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Società Leonardo da Vinci Forlanini F.3 / P Class

ldv-forlanini


Manufactured by the Società Leonar-do da Vinci in Milan, the ‘Forlanini’ class airships (designed by Enrico Forlanini and the firm’s engineer Luigi Crescentini) may be regarded as the most successful of the Italian semi-rigid vessels, winning a number of re-cords during the years immediately preceding World War 1. Early versions had carried their structural girder externally, but this was eventually placed within the hull as a truss from which the central car with its crew compartment, motors and flotation bags protruded, the leading edge being glazed and an unusual tri-plane set of control surfaces being car-ried at each side of the F.3. To the rear of the car the propellers, arranged as pushers, were carried on outriggers with an extended linkage to the en-gines, the reversible propellers being capable of variable pitch.

An interesting design feature of the envelope was its double surface with a space between the inner and outer fabric, which served as a ballonet to maintain the shape of the envelope. In addition a climbing well was included together with a ladder by which to gain access to a platform on top of the hull.

There were five initial ‘Forlanini’ airships with progressively improved performance, the best showing a rate of climb of 1000 m (3,300 ft) per minute. One such airship setting up an endurance record of eight hours, in the course of which the average altitude maintained was 3960 m (12,992 ft) although at one time 5335 m (17,503 ft) was attained.

Perhaps the most unusual feature of the Forlanini was the construction of the tail. This did not terminate in the conventional cruciform pattern but had instead a robust ventral fin of thick section. To each side of this and below the centreline a series of high aspect ratio rudders was carried (five to a side) with biplane horizontal surfaces above and below.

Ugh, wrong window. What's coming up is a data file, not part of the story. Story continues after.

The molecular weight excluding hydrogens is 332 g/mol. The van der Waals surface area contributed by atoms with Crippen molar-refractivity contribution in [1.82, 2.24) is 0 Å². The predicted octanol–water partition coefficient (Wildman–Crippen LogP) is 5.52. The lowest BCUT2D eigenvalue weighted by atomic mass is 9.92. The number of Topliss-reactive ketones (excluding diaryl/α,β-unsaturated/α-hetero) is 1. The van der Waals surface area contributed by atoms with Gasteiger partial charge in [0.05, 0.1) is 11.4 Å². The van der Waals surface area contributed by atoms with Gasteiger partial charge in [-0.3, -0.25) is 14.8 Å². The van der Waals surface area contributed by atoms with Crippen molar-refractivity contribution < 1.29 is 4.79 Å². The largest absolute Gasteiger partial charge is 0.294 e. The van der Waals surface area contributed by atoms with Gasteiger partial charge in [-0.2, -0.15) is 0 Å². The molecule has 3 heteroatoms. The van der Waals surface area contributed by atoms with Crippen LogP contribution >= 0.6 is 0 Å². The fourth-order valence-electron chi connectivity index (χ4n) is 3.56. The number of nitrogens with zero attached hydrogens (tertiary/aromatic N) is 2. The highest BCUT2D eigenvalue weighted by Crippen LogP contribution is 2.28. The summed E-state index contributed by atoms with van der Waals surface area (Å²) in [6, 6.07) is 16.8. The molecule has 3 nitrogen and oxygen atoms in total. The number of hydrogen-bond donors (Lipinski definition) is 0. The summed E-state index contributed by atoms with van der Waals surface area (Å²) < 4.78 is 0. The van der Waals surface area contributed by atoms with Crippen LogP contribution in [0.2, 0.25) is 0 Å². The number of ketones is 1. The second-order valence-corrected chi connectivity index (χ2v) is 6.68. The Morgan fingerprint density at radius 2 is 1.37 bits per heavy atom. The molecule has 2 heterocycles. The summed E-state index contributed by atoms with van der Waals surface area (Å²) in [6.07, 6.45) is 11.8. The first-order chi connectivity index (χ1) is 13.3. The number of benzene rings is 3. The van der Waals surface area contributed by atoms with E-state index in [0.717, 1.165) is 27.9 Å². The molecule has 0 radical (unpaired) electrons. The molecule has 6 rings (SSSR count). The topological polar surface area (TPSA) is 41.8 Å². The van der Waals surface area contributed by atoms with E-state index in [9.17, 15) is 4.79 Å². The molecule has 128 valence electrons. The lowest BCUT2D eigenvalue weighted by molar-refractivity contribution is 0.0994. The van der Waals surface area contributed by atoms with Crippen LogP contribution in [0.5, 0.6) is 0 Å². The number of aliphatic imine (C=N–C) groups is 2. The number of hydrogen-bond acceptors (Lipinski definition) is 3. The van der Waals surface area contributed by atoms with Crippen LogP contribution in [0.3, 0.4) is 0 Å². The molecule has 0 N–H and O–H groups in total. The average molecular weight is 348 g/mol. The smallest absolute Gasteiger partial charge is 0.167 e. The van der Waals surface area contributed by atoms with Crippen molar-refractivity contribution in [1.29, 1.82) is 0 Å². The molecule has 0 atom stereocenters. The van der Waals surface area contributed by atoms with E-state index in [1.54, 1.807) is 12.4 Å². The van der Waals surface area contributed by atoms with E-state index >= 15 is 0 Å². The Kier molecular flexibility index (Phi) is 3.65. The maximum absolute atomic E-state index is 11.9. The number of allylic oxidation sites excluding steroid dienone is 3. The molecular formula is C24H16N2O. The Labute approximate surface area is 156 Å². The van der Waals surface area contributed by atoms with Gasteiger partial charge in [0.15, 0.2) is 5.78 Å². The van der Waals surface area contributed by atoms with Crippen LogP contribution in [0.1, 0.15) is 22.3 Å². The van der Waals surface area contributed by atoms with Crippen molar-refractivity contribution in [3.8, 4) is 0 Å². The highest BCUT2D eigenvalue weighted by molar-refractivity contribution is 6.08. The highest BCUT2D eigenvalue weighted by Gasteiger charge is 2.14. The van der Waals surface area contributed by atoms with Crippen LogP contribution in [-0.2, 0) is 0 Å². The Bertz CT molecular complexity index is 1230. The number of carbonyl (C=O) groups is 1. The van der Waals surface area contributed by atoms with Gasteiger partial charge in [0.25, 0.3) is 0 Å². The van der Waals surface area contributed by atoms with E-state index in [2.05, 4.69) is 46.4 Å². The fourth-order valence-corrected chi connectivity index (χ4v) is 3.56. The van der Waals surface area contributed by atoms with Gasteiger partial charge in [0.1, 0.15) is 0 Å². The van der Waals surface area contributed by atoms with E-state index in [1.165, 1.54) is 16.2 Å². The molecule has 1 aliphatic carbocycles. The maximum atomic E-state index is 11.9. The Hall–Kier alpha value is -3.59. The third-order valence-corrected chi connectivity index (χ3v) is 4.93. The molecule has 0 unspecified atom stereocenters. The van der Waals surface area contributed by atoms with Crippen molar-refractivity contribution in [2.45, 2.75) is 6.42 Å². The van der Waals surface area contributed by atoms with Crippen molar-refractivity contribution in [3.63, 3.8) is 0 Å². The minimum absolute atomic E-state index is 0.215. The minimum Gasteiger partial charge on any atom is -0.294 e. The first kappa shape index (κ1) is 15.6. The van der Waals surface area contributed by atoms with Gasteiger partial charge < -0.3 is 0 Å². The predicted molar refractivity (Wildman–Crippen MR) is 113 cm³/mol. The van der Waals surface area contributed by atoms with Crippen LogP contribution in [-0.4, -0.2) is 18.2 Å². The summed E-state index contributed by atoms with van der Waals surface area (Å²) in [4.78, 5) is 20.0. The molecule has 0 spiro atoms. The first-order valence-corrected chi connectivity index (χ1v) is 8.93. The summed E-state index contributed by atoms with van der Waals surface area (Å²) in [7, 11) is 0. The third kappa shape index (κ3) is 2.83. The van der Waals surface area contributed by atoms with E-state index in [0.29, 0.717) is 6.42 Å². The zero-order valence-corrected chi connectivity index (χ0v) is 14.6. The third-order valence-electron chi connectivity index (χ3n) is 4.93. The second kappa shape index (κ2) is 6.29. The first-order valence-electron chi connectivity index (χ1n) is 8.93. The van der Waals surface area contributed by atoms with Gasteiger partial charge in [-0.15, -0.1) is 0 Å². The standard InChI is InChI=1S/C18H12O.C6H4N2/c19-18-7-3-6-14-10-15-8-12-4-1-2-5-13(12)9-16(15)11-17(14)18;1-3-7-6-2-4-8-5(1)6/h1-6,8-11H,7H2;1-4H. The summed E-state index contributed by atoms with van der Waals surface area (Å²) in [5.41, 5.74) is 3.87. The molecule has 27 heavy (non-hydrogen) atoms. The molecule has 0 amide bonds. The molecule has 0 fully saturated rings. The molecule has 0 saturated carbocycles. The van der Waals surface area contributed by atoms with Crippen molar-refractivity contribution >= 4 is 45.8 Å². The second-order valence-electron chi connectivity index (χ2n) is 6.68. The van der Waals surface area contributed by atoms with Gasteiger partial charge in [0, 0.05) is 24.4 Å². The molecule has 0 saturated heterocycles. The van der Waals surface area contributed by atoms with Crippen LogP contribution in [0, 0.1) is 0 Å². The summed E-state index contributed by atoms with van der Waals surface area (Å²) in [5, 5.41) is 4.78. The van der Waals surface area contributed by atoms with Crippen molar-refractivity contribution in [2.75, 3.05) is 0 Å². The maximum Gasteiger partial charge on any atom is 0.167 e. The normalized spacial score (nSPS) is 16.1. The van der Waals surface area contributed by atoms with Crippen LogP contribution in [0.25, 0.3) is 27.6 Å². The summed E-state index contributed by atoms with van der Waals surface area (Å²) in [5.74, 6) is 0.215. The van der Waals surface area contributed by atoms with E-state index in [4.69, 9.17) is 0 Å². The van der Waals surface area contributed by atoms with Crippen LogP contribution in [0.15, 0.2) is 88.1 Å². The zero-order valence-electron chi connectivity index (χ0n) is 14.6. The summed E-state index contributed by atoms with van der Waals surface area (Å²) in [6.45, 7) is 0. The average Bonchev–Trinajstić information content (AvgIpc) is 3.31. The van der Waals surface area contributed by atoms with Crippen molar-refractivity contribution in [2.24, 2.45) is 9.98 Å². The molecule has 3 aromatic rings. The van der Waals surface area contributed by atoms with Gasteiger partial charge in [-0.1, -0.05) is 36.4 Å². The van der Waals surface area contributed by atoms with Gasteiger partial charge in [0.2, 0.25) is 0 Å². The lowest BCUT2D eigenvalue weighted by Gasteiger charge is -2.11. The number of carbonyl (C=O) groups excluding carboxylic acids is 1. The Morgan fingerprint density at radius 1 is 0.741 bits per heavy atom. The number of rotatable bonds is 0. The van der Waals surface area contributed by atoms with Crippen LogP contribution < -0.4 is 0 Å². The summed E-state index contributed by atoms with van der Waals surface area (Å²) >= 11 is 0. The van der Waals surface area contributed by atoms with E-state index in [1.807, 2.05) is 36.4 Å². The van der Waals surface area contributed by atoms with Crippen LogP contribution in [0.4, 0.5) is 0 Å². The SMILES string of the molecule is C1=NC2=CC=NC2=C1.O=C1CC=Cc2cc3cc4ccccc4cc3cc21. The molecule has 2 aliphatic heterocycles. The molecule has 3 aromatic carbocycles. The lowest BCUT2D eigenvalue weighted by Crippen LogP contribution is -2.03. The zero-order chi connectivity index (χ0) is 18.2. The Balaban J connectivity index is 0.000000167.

A Forlanini F.3 was built to a British Admiralty order in 1913, and to be known as Naval Airship No.11, but ws appropriated by the Italian Government at the outbreak of war in 1914. Two further airships of this design, No.12 and No.13, were to be built under licence by Armstrong Whitworth but were not proceeded with due to pressures of other war work.

 

A considerably smaller Forlanini airship was the ‘P’ class (Piccolo, or small) with a fixed vertical fin and out rigged rudders at the ends of very wide span elevators. This model was 63.0 m (206 ft 8.3 in) in length, with a diameter of 12.0 m (39 ft 4.4 in).

P Class
Propulsion: Four FIAT S.54-A, 80 hp
Volume: 13,790 cu.m
Maximum speed: 80 km/h
Flight endurance: 24 hr
Useful payload: 6 tonne
 
Forlanini F.3
Type: sea patrol and bombing airship
Powerplant: two 74. 6-kW (100-hp) Fiat A six-cylinder water-cooled piston
Maximum speed 80 kph (50 mph)
Service ceiling 5480 m (17979 ft)
Range 650 km (404 miles)
Useful lift 2720 kg (5997 lb)
Diameter 20.34 m (66 ft 8.8 in)
Length 95.1 m (296 ft 11.4 in)
Volume 13800 cu.m (487,343 cu ft
 

 

Forlanini F.3
 
Engines: 2 x Isotta Fraschini V5 8-cyl, 180 hp
 
Envelope: 421,000 cu.ft
 
Length: 234 ft
 
Diameter: 58 ft
 
Height: 73 ft
 
Gross lift: 11.5 ton
 
Disposable load: 4.2 ton
 
Speed: 40 mph
 
Range: 600 miles
 
Crew: 10
 
 

Forlanini-F3

 

 

 
 
 

 

 


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